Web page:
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Mrs. Ewing : On a point of order, Mr. Deputy Speaker. Given the importance that many hon. Members attach to policy matters, is it in order for the official Opposition in particular, but also the Liberal Democrats, to abstain in such a vital vote ?

Mr. Deputy Speaker : The hon. Lady is an experienced campaigner in the House ; she knows that that is not a point of order for me.


Mr. Deputy Speaker (Mr. Geoffrey Lofthouse) : With permission, I shall put together the motions relating to European Community documents.

Motion made, and Question put forthwith pursuant to Standing Order No. 102(9) (European Standing Committees),

Energy and Economic and Social Cohesion

That this House takes note of European Community Document No. 5074/94, relating to energy and economic and social

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cohesion ; and supports the Government's view that, while energy may make a welcome contribution to economic and social cohesion, energy projects, policies and programmes should not be used specifically to promote cohesion objectives unless it is clearly appropriate to do so, and that the development of an increasingly competitive and efficient energy sector has an important role to play in the economic progress of the Community.

Guarantees for Consumer Goods and After Sales Service

That this House takes note of European Community Document No. 10635/93 relating to guarantees for consumer goods and after sales service, and endorses the Government's response to the Commission.-- [Mr. Andrew Mitchell.]

Question agreed to.

Statutory Instruments, &c.

Local Government


Motion made, and Question put forthwith pursuant to Standing Order No. 101(5) (Standing Committees on Statutory Instruments, &c.), That the draft Local Authorities (Charges for Land Searches) Regulations 1994, which were laid before this House on 4th May, be approved.-- [Mr. Andrew Mitchell.]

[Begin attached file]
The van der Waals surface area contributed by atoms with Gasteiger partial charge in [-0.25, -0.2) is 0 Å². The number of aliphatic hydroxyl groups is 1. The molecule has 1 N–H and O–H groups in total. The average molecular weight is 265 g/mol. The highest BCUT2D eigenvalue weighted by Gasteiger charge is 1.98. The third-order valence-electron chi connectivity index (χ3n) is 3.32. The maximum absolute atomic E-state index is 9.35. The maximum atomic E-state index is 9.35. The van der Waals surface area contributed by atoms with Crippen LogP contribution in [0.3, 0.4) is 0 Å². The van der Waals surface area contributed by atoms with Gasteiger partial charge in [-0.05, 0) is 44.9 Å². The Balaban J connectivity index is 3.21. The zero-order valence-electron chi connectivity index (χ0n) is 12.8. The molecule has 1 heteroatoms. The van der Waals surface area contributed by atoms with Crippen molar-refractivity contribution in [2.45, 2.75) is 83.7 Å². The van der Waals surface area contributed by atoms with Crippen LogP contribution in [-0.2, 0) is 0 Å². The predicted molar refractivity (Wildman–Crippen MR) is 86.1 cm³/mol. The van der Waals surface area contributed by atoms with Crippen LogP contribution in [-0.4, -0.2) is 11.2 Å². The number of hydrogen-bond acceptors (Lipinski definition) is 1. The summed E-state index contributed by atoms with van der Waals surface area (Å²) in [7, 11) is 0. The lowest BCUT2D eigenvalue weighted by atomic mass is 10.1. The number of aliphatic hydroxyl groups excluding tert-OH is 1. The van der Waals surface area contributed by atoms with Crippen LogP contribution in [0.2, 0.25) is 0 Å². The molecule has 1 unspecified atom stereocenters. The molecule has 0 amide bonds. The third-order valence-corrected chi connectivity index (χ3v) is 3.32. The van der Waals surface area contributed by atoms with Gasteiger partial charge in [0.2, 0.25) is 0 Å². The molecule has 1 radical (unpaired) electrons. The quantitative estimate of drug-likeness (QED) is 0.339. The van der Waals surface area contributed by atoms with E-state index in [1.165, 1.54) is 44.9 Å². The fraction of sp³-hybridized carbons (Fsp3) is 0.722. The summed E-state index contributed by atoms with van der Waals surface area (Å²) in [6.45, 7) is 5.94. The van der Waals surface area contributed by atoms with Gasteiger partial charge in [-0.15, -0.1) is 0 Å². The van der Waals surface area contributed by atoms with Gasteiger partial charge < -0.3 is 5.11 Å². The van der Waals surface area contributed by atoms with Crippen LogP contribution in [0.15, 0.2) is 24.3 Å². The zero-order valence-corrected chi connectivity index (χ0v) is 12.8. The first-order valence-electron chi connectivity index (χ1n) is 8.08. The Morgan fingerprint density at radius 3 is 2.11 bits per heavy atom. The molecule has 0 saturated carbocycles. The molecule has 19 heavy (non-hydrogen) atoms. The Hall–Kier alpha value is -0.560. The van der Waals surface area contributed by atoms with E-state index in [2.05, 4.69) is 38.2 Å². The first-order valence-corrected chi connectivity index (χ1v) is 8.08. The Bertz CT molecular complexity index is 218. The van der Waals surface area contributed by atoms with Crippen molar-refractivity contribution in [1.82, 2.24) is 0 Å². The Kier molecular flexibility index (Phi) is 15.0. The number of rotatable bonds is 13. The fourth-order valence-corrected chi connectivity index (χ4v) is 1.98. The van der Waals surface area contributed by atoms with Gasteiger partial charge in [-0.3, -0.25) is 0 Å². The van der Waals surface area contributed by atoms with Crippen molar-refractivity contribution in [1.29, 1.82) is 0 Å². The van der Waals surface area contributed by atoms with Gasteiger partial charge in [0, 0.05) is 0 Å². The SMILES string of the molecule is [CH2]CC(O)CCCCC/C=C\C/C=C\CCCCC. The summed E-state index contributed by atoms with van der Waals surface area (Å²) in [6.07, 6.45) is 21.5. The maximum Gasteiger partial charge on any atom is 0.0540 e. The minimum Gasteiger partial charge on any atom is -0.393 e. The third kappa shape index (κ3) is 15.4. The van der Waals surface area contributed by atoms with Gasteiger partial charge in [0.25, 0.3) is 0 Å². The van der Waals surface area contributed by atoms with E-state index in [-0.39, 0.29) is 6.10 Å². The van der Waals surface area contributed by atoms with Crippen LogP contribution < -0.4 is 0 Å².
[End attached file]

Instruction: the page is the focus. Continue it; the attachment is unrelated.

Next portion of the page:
Question agreed to.

Weights and Measures


Motion made, and Question put forthwith pursuant to Standing Order No. 101(5) (Standing Committees on Statutory Instruments, &c.), That the draft Weights and Measures (Cosmetic Products) Order 1994, which was laid before this House on 10th May, be approved.-- [Mr. Andrew Mitchell.]

Question agreed to

Motion made, and Question put forthwith pursuant to Standing Order No. 101(5) (Standing Committees on Statutory Instruments, &c.), That the draft Weights and Measures (Intoxicating Liquor) (Amendment) Order 1994, which was laid before this House on 10th May, be approved.-- [Mr. Andrew Mitchell.]

Question agreed to.



Motion made, and Question put forthwith pursuant to Standing Order No. 101(5) (Standing Committees on Statutory Instruments, &c.), That the draft Army, Air Force and Naval Discipline Acts (Continuation) Order 1994, which was laid before this House on 23rd May, be approved.-- [Mr. Andrew Mitchell.]

Question agreed to.

Northern Ireland


Motion made, and Question put forthwith pursuant to Standing Order No. 101(5) (Standing Committees on Statutory Instruments, &c.), That the draft Betting and Lotteries (Northern Ireland) Order 1994, which was laid before this House on 24th May, be approved.-- [Mr. Andrew Mitchell.]

Question agreed to.

Motion made, and Question put forthwith pursuant to Standing Order No. 101(5) (Standing Committees on Statutory Instruments, &c.), That the draft Agriculture (Miscellaneous Provisions) (Northern Ireland) Order 1994, which was laid before this House on 24th May, be approved.-- [Mr. Andrew Mitchell.]

Question agreed to.

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Fees and Charges


Motion made, and Question put forthwith pursuant to Standing Order No. 101(5) (Standing Committees on Statutory Instruments, &c.), That the draft Seed Potatoes (Fees) (Scotland) Order 1994, which was laid before this House on 16th June, be approved.-- [Mr. Andrew Mitchell.]

Question agreed to.


Elmstead Market (Travellers' Site)

10.11 pm

Mr. Bernard Jenkin (Colchester, North) : It is my honour and duty to present a petition from the parishioners of Elmstead Market. It concerns a gipsy site that is proposed for Grove arm, Elmstead Market, by Essex county council. It is contrary to the local plan, and will encourage development, waste agricultural land and pose a risk to historic woodland ; it should not be proceeded with without the public inquiry to which the petition refers.

Out of an electorate of 1,353, 997 people--73.5 per cent.--have signed the petition, and 94.4 per cent. of those have supported it ; only 59 of those asked to sign it declined. It has the strong support of all the residents of Elmstead.

The Petitioners therefore request that the House of Commons should ask the Secretary of State for the Environment to establish a full public enquiry as soon as a planning application has been made. To lie upon the Table.

Military Bands

Mr. David Shaw (Dover) : I have a petition on behalf of nearly 10, 000 of my constituents, many of whom have worked with the campaign to keep the Royal Marines School of Music in Deal. It reads : To the honourable the Commons of the United Kingdom of Great Britain and Northern Ireland in Parliament assembled.